The range of sight at which we read or write is, in a normal condition, about 12 to 14. inches; this point in myopia is much nearer, and in presbyopia much farther off; but for the latter, distinct vision does not go beyond 28 to 32 inches, that is, about double the distance considered normal; in myopia, on the contrary, this distance may diminish to within an inch. This condition of the sight is the result of modifications of the media of the eye. In myopia the cornea or the crystalline is more, and in presbyopia less, convex than in the normal condition. In myopia, therefore, the focus is in front of the retina for objects which, not being very near the eye, send to it rays which diverge but slightly; in presbyopia, on the contrary, the slight refraction caused by the flattening of the cornea, or the crystalline, tends to place the focus behind the retina, the point of convergence of rays coming from objects near at hand. The faculty of accommodation is rather limited in myopia, as well as in presbyopia, and is necessarily almost entirely wanting in the very near-sighted.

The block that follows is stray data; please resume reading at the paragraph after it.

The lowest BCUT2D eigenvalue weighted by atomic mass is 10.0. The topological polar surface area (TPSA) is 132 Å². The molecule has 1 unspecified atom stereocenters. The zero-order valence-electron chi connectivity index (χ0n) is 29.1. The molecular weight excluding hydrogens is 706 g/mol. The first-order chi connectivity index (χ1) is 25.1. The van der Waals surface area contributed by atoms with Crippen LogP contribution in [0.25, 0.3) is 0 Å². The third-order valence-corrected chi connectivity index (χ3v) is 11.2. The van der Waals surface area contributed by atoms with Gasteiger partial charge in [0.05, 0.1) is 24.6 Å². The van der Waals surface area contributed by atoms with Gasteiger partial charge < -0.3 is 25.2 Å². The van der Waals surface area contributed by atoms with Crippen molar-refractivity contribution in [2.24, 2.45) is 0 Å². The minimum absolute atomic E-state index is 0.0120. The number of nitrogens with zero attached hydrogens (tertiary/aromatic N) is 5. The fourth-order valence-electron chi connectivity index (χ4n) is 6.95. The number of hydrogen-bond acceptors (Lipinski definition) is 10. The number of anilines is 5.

To remedy these modifications of the eye, the shortsighted person requires double concave glasses, which increase the divergence of the rays in proportion to the refraction by the media of the eye; the long-sighted person requires double convex glasses, which produce the opposite effect.

It is not uncommon to find persons who can only read and write at a very short distance, but who can notwithstanding see objects at a distance perfectly well In this case only one eye is myopic, the other is normal. A slight inequality in the eyes is very common, and often unper-ceived. This is undoubtedly the reason that many persons use but one eye even when looking with both, without being conscious of it, and this inequality, which is either the cause or effect of this exclusive action, can only be augmented by it.

Short-sightedness, even when slight, is an infirmity from which its subjects suffer all their lives, and it may be aggravated by the use of too strong glasses, and, as we have already stated, by the use of the microscope. Long-sightedness, on the contrary, does not make itself felt much before the age of forty, and then only in persons whose sight is good. It is, as the name presbyopia indicates, a mark of age, and a little philosophy enables us to resign ourselves to it, and wear the glasses which were useless in youth.